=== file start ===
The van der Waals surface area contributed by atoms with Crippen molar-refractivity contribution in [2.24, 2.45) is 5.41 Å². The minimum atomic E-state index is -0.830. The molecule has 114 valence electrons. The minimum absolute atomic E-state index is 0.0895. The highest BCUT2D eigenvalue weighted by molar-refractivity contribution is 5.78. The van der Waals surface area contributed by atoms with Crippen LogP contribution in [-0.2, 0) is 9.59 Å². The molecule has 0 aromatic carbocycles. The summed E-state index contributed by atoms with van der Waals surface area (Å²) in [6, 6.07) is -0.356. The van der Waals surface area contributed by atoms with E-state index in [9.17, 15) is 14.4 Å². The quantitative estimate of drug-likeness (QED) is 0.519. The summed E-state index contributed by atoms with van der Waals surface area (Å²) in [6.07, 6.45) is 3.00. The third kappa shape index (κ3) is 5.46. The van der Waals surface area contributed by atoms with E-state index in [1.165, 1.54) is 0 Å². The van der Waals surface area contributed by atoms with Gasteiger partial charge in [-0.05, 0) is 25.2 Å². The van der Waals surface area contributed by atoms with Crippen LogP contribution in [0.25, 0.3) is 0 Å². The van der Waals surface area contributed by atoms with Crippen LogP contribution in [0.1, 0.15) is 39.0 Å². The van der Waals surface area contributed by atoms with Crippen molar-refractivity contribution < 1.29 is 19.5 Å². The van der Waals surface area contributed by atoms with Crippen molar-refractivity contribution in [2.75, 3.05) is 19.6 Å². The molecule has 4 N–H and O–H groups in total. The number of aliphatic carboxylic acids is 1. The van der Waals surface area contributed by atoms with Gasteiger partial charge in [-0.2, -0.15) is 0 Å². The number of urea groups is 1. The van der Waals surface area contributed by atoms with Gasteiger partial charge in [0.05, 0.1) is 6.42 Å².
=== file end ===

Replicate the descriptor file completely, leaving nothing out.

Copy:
The van der Waals surface area contributed by atoms with Crippen molar-refractivity contribution in [2.24, 2.45) is 5.41 Å². The minimum atomic E-state index is -0.830. The molecule has 114 valence electrons. The minimum absolute atomic E-state index is 0.0895. The highest BCUT2D eigenvalue weighted by molar-refractivity contribution is 5.78. The van der Waals surface area contributed by atoms with Crippen LogP contribution in [-0.2, 0) is 9.59 Å². The molecule has 0 aromatic carbocycles. The summed E-state index contributed by atoms with van der Waals surface area (Å²) in [6, 6.07) is -0.356. The van der Waals surface area contributed by atoms with E-state index in [9.17, 15) is 14.4 Å². The quantitative estimate of drug-likeness (QED) is 0.519. The summed E-state index contributed by atoms with van der Waals surface area (Å²) in [6.07, 6.45) is 3.00. The third kappa shape index (κ3) is 5.46. The van der Waals surface area contributed by atoms with E-state index in [1.165, 1.54) is 0 Å². The van der Waals surface area contributed by atoms with Gasteiger partial charge in [-0.05, 0) is 25.2 Å². The van der Waals surface area contributed by atoms with Crippen LogP contribution in [0.25, 0.3) is 0 Å². The van der Waals surface area contributed by atoms with Crippen LogP contribution in [0.1, 0.15) is 39.0 Å². The van der Waals surface area contributed by atoms with Crippen molar-refractivity contribution < 1.29 is 19.5 Å². The van der Waals surface area contributed by atoms with Crippen molar-refractivity contribution in [2.75, 3.05) is 19.6 Å². The molecule has 4 N–H and O–H groups in total. The number of aliphatic carboxylic acids is 1. The van der Waals surface area contributed by atoms with Gasteiger partial charge in [-0.2, -0.15) is 0 Å². The number of urea groups is 1. The van der Waals surface area contributed by atoms with Gasteiger partial charge in [0.05, 0.1) is 6.42 Å².